Chewing the very Clif Bars and SunChips supplied by writing-for-the-man, Hannah’s coworkers reveal their italic-worthy credentials. Karen has placed writing with n+1, Joe wrote for The New Yorker not a year out of college. This moment of their unmasking and Hannah’s subsequent transparent alarm reveals some things: it clarifies Hannah’s myopic self-obsession, whereby she can’t imagine her coworkers sharing any part of her own fervent, and private, artistic vocation. More broadly, we get to see the widely prevalent coexistence of commercial labor and artistic aspiration, even if it’s represented only to be rejected.
The skill set nurtured by a writing-intensive education and practice lends itself to all kinds of writing-based projects paradoxically thought adjacent to “actual” writing, and such a paradox begs the question: What kinds of writing count? Which contribute to, or threaten, the ultimate project of Becoming (/Being) a Writer—and who, if anyone, is served by the mythology of such distinctions?
Some writing-labor can be neatly subsumed under related professionalization: composing syllabi for writing-intensive courses, or publishing book reviews. But it remains that much of writing-while-writing seems to lack the romance of day jobbing in an explicitly unrelated field (e.g. bartending; retail; animal husbandry). The ostensible dichotomy of manual labor versus artistic process is protected by assumptions that 1) each is insulated from the other, and 2) “mindless” work can buy one time to make art. Such a body/mind dualism gets significantly more complicated when one’s day job also, or primarily, consists of writing. If foaming milk is honest work, generating copy is practically cheating on your art.Continue Reading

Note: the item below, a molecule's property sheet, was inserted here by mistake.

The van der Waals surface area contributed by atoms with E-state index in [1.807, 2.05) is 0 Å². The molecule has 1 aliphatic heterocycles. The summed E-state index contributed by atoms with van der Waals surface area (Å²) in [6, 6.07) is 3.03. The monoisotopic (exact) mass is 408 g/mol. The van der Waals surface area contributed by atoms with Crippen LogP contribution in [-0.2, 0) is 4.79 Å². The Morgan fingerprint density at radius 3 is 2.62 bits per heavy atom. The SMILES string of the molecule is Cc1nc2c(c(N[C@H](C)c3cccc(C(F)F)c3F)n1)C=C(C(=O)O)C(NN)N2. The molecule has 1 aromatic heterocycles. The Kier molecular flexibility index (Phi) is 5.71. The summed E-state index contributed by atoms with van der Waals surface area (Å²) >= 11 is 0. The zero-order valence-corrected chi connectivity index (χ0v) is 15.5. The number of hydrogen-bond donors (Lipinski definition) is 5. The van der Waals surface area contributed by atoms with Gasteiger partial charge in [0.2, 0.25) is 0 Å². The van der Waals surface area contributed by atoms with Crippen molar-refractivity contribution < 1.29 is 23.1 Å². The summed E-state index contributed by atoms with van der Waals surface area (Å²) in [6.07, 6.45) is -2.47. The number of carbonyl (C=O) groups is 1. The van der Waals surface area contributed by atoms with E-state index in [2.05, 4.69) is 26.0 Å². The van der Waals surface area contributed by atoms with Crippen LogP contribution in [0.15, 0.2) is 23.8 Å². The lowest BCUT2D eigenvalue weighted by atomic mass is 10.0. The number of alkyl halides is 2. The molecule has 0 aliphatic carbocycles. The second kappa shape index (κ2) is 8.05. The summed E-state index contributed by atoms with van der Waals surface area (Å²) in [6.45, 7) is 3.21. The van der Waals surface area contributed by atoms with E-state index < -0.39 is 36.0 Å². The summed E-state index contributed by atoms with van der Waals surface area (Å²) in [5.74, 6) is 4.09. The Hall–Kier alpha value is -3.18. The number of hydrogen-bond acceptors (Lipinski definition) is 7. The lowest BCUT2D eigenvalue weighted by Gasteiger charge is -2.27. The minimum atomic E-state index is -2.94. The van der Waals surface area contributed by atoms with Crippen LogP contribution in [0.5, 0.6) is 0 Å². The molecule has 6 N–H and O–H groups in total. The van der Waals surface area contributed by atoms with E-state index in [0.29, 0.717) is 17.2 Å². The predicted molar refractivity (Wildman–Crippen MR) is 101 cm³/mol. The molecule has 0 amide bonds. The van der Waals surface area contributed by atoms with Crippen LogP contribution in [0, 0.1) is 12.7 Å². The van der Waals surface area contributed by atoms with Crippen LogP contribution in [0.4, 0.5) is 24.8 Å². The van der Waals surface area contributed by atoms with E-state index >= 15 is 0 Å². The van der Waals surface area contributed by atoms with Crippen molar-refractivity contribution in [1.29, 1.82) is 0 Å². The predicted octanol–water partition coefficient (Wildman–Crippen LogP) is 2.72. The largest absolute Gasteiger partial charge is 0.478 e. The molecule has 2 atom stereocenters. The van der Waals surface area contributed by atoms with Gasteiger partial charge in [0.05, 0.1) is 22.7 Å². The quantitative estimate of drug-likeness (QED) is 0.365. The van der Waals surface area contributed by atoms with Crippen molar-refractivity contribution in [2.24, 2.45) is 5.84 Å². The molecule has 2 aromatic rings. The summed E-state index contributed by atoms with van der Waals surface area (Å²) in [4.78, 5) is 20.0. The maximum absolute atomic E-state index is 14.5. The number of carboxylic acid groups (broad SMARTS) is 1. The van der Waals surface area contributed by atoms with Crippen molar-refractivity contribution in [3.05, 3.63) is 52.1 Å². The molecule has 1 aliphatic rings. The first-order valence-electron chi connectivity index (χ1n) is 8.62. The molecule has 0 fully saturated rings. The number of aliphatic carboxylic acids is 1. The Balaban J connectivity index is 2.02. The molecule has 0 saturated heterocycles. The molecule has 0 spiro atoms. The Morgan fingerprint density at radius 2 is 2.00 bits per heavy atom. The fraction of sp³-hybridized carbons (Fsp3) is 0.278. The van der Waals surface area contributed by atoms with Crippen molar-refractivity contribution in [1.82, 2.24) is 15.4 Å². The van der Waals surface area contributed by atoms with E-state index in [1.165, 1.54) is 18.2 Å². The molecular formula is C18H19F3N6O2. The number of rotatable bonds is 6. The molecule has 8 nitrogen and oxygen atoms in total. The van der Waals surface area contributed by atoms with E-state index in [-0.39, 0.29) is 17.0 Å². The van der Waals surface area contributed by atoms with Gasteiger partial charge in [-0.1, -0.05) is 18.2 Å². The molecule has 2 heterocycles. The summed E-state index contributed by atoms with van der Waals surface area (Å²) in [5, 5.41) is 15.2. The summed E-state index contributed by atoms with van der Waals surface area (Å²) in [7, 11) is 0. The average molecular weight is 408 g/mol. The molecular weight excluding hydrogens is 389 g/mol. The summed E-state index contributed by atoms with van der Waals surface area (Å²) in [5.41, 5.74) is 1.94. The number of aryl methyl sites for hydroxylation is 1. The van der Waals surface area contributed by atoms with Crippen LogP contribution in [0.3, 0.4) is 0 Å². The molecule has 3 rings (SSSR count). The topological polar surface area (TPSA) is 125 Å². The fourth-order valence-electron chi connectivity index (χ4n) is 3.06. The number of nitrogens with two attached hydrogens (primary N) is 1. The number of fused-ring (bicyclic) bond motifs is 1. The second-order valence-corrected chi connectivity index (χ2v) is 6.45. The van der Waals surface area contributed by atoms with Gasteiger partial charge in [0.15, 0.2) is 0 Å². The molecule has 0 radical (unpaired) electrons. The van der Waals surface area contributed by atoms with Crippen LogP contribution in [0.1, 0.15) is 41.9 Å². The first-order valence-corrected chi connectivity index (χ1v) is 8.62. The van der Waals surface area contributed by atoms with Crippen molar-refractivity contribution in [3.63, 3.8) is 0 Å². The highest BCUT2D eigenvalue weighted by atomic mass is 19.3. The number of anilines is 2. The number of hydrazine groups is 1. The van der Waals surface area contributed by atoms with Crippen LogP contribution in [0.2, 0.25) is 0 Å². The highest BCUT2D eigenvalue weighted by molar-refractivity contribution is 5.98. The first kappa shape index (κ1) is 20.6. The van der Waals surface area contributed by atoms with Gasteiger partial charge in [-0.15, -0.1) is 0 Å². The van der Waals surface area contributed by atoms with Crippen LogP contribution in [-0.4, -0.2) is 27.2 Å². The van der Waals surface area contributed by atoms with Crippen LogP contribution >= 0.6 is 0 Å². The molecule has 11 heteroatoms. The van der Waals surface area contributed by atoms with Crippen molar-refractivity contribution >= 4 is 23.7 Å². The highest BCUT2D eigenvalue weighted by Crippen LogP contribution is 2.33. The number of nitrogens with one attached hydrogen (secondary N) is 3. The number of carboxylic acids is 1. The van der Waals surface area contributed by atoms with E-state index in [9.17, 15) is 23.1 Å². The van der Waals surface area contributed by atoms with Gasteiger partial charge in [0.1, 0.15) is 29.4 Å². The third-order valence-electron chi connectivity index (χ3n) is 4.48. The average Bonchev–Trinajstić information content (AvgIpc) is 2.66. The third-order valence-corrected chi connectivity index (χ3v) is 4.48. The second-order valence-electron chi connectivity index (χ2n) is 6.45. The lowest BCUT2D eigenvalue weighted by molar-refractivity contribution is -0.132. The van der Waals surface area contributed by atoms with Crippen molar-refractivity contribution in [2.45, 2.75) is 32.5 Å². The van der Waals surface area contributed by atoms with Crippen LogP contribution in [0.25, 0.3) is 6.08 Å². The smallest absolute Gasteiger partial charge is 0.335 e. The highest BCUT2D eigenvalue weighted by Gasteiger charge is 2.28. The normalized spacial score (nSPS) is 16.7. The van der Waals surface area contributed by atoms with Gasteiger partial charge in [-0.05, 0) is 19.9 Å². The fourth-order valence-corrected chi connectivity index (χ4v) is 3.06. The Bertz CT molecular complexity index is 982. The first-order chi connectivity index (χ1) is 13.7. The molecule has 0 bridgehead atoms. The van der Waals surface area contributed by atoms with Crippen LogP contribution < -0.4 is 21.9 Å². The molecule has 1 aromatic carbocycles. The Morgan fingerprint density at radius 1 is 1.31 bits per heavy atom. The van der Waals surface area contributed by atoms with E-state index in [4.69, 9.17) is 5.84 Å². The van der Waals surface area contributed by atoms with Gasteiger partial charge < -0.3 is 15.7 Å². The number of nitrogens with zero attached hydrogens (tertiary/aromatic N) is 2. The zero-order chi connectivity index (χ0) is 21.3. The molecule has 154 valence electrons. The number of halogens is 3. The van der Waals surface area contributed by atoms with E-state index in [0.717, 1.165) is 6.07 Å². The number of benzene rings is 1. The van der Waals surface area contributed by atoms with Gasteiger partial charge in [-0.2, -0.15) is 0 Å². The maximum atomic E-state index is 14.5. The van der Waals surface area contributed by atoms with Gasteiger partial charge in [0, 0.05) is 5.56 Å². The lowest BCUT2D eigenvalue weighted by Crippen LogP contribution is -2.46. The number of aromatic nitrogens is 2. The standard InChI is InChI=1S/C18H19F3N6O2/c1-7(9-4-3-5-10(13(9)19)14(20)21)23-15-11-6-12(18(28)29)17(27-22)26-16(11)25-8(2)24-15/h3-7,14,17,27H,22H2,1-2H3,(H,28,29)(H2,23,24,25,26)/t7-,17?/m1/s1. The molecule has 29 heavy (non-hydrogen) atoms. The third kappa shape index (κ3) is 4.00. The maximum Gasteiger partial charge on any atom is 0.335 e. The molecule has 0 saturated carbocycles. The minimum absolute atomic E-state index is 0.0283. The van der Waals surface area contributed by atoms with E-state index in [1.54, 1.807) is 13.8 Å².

‘Tis the season for gift giving, and what makes a better gift than an unforgettable book? 2014 has been a great year for books and television both, so here are some pairings to help you shop for the TV enthusiast in your life.Continue Reading
Photo by Josef Steufer